At the peak of investment, we are concerned not only about the ROI and the social connections and relationships that we get involved in, but also the legacy we are leaving. Now we feel that what we are investing in is meaningful and significant in terms of the legacy we are leaving.

Peak Seeking

Getting to the top, to the peak, describes the human way of being, a way of being that’s wired into us biologically. It is inevitable if we have sufficient good conditions environmentally and no cognitive distortions, misbeliefs, or myths interfering with our development. If we are not peaking, these are among the first interferences to sort for and address to unleash our potentials.

Developmentally, we are made to keep growing, learning, and developing as we move more and more to actualizing ourselves and our best potentials. This is true individually and it also remains true when we are employees, customers, or investors. And if this is part and parcel of human nature, then building organisations, businesses, groups, communities, even nations using this seeking to peak will enable us to build self-actualizing businesses and nations. And one tool or model that will assist us with this is the Hierarchy of Needs. As an organising structure, the Hierarchy enables us to profile the level of need or desire of people, as well as to understand their highest aspirational motivations.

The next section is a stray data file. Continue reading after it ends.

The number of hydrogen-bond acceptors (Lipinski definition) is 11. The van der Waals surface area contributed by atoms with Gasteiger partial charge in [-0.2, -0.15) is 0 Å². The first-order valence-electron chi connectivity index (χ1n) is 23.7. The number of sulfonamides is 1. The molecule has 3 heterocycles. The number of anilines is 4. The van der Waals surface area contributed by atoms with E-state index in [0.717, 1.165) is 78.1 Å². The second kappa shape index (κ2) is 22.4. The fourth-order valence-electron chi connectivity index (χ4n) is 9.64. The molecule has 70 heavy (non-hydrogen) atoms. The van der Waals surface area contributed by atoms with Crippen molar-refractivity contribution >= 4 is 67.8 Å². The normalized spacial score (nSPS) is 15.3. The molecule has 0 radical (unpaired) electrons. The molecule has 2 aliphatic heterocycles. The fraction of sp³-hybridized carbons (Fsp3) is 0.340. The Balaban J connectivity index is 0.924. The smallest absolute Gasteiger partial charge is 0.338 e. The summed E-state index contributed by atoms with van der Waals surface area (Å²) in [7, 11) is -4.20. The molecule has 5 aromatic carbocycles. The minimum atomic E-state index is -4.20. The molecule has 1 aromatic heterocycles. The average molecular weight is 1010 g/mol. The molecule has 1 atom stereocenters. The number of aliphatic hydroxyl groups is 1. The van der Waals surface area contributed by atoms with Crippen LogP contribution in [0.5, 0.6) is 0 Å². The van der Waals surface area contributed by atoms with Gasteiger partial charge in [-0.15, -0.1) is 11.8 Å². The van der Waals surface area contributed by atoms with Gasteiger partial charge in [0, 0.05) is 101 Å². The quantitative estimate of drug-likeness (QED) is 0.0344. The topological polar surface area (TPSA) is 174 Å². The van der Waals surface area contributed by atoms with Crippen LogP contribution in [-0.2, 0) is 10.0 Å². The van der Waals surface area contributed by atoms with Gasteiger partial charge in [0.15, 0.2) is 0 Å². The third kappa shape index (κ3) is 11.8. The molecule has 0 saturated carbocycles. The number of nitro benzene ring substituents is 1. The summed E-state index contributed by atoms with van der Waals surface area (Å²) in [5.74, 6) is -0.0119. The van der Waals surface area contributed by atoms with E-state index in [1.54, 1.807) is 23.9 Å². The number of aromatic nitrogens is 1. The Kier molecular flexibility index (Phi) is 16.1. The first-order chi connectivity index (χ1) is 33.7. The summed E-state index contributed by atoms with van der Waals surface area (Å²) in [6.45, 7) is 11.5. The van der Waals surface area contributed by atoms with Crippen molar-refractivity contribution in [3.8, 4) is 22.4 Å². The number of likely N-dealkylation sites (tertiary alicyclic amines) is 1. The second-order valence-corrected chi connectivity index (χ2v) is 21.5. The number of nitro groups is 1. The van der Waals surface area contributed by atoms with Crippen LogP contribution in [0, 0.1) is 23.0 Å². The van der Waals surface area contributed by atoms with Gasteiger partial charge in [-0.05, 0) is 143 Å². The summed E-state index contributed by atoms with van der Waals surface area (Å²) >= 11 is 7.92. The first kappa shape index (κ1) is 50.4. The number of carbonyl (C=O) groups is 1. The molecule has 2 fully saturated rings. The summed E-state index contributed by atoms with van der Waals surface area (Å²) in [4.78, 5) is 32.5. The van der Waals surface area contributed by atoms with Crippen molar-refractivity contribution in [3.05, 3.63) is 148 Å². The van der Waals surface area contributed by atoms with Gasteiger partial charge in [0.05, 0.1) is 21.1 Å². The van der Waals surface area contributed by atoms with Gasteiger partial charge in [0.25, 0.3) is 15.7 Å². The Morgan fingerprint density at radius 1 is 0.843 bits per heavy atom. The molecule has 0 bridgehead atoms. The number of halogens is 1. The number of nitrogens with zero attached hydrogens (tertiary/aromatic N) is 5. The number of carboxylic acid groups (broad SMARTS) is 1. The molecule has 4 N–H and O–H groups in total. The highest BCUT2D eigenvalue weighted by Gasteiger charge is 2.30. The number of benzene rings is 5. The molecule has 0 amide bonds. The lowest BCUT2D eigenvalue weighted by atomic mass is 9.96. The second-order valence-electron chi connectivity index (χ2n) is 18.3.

This organising structure enables us to first focus on the base to create the foundation for activating the full potential of people as persons, as employees, as customers, as investors, etc. And simultaneously it invites and enables us to raise our expectations about their highest possibilities.

Author: L. Michael Hall, Ph.D. is a cognitive-behavioural psychologist who lives in Colorado and is now researching and modeling Maslow as he is launching a new human potential movement using the models of Neuro-Semantics and Meta-Coaching.

End Notes:

1. Maslow, Abraham. (1954/ 1970). Motivation and Personality.
2. Hall, L. Michael. (2007). Unleashed: A Guide to Your Ultimate Self-Actualization.
3. Conley, Chip. (2007). Peak: How Great Companies Get their Mojo from Maslow. San Francisco: Jossey-Bass, A Wiley Imprint.

Michael Hall

L. Michael Hall is a modeler of human excellence and self-actualization. Since 1992 Dr. Hall has focused on modeling “the highest and best in human experiences.” This modeling focus arose first from his studies of NLP and later in his re-discovery of Maslow’s original modeling of self-actualizing men and women.